Our oldest two have many symptoms and behaviors associated with ADHD. They both came to us with that diagnosis because, well, the vast majority of foster kids get that label quickly upon entering the system. Even though the official diagnosis guidelines require a six-month observation period during which no major life events occur. Ahem.
We’ve been up and down the ADHD road, starting with getting our kiddos off 7 a.m. sedatives (hello?) and non-FDA approved drugs (yes, really). We worked with a great child psychiatrist in Texas for about a year and tried many (appropriate) medications and dosages for both Harley and Brooklyn. Ultimately, it was obvious that none of the medications helped, so we stopped them altogether.
I believe that our kids’ ADHD-like symptoms can be attributed to two main things: prenatal drug exposure and a lack of consistent self-control training in early childhood. Neither of these things can be fixed with ADHD medication because those drugs target a specific chemical imbalance that doesn’t seem to be present in either of our two kids. But…we still have highly distractible kids who struggle with paying attention and controlling their bodies.
In the blog world, I came across something new to try: a gluten-free, dairy-free diet. I first read about it here and have spent some time looking through other resources. Much of the current evidence seems to be anecdotal, but the families who have had success with this diet can’t say enough about the good it has done for their family. PJ needed to try a gluten-free/dairy-free diet for health reasons, so we decided to give it a try with the kids, too.
After three weeks, it seems to be working! I was hopeful, yet surprised to actually see results that we can’t attribute to anything else.
Here’s what we’ve seen:
- Brooklyn put together three sizable puzzles during rest time, without changing activities or requiring attention. She also built an intricate block structure, working for an extended period of time. Seriously, y’all! This never happens!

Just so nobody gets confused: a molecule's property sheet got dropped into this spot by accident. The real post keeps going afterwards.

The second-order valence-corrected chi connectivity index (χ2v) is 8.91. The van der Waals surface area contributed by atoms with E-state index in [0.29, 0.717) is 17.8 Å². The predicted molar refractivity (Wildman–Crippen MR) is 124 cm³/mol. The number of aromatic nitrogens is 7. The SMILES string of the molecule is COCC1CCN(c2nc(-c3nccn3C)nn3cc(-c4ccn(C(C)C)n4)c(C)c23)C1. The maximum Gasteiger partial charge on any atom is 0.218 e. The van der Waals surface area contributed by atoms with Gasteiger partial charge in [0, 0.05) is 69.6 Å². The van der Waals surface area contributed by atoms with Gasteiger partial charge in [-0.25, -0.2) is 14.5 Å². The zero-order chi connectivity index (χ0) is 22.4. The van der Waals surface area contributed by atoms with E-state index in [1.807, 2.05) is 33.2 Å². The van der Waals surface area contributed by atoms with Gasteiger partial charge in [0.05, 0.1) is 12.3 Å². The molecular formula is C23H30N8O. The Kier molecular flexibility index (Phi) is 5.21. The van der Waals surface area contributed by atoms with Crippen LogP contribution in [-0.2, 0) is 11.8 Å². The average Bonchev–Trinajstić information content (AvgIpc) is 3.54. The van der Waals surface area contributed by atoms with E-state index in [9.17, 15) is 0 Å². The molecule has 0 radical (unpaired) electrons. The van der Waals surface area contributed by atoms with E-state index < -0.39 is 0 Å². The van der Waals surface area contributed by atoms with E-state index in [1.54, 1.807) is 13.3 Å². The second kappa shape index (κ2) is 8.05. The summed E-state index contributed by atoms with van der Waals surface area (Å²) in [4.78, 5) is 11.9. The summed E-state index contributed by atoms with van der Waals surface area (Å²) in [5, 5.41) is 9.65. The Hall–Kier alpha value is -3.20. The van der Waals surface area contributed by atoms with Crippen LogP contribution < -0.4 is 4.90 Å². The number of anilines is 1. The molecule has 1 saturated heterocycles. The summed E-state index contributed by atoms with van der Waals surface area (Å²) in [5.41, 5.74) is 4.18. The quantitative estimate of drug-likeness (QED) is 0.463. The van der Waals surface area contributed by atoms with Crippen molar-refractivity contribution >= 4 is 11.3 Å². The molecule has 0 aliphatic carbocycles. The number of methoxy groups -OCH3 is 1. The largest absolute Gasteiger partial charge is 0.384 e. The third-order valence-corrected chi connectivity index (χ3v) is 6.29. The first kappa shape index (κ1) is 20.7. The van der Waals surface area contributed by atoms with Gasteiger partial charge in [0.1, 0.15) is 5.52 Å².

- Harley and Brooklyn both started making 100s on their math worksheets every day. They usually ranged from 50s-80s, mostly due to poor direction following as opposed to math difficulties. They also finished the worksheets much more quickly and without getting off task.
- I’ve seen them both read books with focus.
- PJ played chess with the kids for the first time in months and reported that they both focused like never before.
- We asked them how their brains felt. They said:
- I feel much less silly.
- I feel calmer.
- I don’t feel so fuzzy.
- I can enjoy a book without skipping around.
- It’s easier for me to focus.
So what now? For reasons unknown, this way of eating seems to be helping our kids (and thus our entire family). However, it is a lot of effort to cook this way. There is no such thing as fast food or “I don’t feel like cooking—here’s a hot dog.” We’re also going to be eating on the road and in other homes all summer.
Our plan for now is to eat this way when it’s relatively convenient over the summer without worrying when it isn’t possible or practical. When we get home, I’m planning to leave the choice up to each kid. They have experienced the benefits firsthand. I will so very gladly cook this diet for them if they want to commit. However, they have to own this choice—it’s not worth my effort if they’re going to go to school and scarf down other kids’ food items. So we’ll see.
If you’re a family considering this for your kiddos: I highly recommend giving it a try! This can be a very healthy way to eat with effort and planning. Leave a comment or email me if you’d like some help getting started!